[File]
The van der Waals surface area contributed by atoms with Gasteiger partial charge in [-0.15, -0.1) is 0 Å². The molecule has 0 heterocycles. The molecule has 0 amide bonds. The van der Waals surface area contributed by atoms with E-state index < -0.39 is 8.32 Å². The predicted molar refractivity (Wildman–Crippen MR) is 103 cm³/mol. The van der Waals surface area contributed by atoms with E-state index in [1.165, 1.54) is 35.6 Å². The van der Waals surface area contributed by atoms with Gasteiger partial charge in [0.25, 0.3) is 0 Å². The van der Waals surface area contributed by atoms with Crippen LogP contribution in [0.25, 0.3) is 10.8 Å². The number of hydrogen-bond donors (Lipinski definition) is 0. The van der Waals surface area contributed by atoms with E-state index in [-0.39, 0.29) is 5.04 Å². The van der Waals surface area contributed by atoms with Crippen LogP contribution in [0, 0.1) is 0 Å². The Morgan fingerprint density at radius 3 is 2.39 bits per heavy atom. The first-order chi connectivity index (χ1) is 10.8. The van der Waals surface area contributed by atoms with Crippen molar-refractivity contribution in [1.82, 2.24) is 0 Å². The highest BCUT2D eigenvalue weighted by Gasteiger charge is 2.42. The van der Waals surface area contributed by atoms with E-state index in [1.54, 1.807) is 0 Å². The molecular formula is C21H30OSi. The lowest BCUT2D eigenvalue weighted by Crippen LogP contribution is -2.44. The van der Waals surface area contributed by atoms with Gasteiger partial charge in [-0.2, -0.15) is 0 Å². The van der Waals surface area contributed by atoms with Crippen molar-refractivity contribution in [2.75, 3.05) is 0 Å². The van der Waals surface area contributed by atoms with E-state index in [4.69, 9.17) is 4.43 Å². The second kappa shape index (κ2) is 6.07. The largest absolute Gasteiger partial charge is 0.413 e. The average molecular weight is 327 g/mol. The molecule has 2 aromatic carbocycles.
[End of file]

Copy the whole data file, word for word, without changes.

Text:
The van der Waals surface area contributed by atoms with Gasteiger partial charge in [-0.15, -0.1) is 0 Å². The molecule has 0 heterocycles. The molecule has 0 amide bonds. The van der Waals surface area contributed by atoms with E-state index < -0.39 is 8.32 Å². The predicted molar refractivity (Wildman–Crippen MR) is 103 cm³/mol. The van der Waals surface area contributed by atoms with E-state index in [1.165, 1.54) is 35.6 Å². The van der Waals surface area contributed by atoms with Gasteiger partial charge in [0.25, 0.3) is 0 Å². The van der Waals surface area contributed by atoms with Crippen LogP contribution in [0.25, 0.3) is 10.8 Å². The number of hydrogen-bond donors (Lipinski definition) is 0. The van der Waals surface area contributed by atoms with E-state index in [-0.39, 0.29) is 5.04 Å². The van der Waals surface area contributed by atoms with Crippen LogP contribution in [0, 0.1) is 0 Å². The Morgan fingerprint density at radius 3 is 2.39 bits per heavy atom. The first-order chi connectivity index (χ1) is 10.8. The van der Waals surface area contributed by atoms with Crippen molar-refractivity contribution in [1.82, 2.24) is 0 Å². The highest BCUT2D eigenvalue weighted by Gasteiger charge is 2.42. The van der Waals surface area contributed by atoms with E-state index in [1.54, 1.807) is 0 Å². The molecular formula is C21H30OSi. The lowest BCUT2D eigenvalue weighted by Crippen LogP contribution is -2.44. The van der Waals surface area contributed by atoms with Gasteiger partial charge in [-0.2, -0.15) is 0 Å². The van der Waals surface area contributed by atoms with Crippen molar-refractivity contribution in [2.75, 3.05) is 0 Å². The van der Waals surface area contributed by atoms with E-state index in [4.69, 9.17) is 4.43 Å². The second kappa shape index (κ2) is 6.07. The largest absolute Gasteiger partial charge is 0.413 e. The average molecular weight is 327 g/mol. The molecule has 2 aromatic carbocycles.